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Beware The Wild Hogs

They live among us, pretending to be dogs or cats or ferrets or newspaper publishers.

They engage in furtive sex, as a means to increase their share of market through reproduction.

They lower real estate values wherever they roam, hoping against hope that the plummeting prices will be blamed on recession or zoning boards.

Connecticut has been lucky. We are free of them, thus far. The evil ones know that if they attempted to invade Connecticut, a crusading columnist would ride through the state, much like Paul Revere, announcing that the wild hogs are coming, the wild hogs are coming.

Connecticut? No, Columnist Cohen, you are correct about almost everything, but you can’t possibly be right about this. We have museums, a Permanent Commission on the Status of Women, office towers and industry clusters and even a few Republican legislators. But, wild hogs? We’re never going to have any wild hogs.

Don’t think like that. We are surrounded by wild hogs. Once they figure out the complexities of our open space regulations, they will attack Connecticut, much as they have conquered so many other states.

The Savannah River National Laboratory in South Carolina, which is sort of the Pentagon and CIA combined when it comes to tracking and doing battle with wild hogs, reports that there are only six states that are hog-free, including Connecticut and neighboring Rhode Island. Much of the rest of the nation is overrun with crazed hogs.

Three of the states with the most established, sophisticated, destructive concentration of wild hogs are Texas, Tennessee and Florida, which suggests that much like everyone else, the hogs have settled and prospered in states with no personal income tax — avoiding Connecticut.

But, as the hogs hire better accountants, they will be prepared to move to high-tax jurisdictions, including nearby Massachusetts and Vermont. The Savannah researchers have found the occasional presence of the wild hogs in Massachusetts and Vermont and Maine and eight other states.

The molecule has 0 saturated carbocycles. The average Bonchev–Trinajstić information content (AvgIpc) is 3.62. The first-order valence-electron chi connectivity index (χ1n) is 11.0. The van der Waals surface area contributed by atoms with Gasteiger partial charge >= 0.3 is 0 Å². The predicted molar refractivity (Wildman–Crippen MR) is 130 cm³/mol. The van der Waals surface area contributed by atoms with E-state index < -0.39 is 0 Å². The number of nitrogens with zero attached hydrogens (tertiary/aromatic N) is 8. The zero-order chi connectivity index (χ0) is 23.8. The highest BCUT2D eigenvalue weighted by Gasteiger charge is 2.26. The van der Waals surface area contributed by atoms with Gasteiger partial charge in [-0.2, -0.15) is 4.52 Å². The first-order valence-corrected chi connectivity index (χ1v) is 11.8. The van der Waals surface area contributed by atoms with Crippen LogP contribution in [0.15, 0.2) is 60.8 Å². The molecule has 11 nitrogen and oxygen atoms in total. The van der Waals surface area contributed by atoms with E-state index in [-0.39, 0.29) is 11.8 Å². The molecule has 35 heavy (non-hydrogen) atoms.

In the most overrun states, entire subdivisions have been taken over by the hogs: the Mississippi and Arkansas and West Virginia kinds of places. And there are states that are in transition, which is to say, the wild hogs are running for public office, but not yet winning anything beyond the occasional county commission seat in Indiana, Kansas and Nebraska, for instance.

It may already be too late for many of these states. The hogs are “opportunistic,” according to the scientists. They will crash your daughter’s wedding, apply for welfare benefits, and eat almost anything. They dig giant holes in the ground and they will run amok in suburban gardens, leaving them looking like Gov. Rell’s legislative agenda.

States have established and expanded hunting seasons for hogs; and sprinkled hog contraceptives in areas where they have been known to park and make out and stuff. Nothing works.

The Savannah Lab researchers advise quick action: hunt them, trap them, declare them ineligible for low-income public housing. Even in hog-free Connecticut, vigilance must be the rule.

In Tennessee last year, after a particularly depraved 2009 in which the hogs mated like Hollywood movie stars, officials at the Great Smoky Mountains National Park removed 602 wild hogs and then offered them to naïve states such as Connecticut.

In Texas, a state legislator has proposed labeling the hogs livestock “predators,” which would empower Texas government to load the shotguns and being home the bacon, so to speak.

Be warned and be ready. If a wild hog stops you, looks confused, and asks for directions, send it to hog-free Rhode Island. That’s called “regional cooperation.”



Laurence D. Cohen is a freelance writer.

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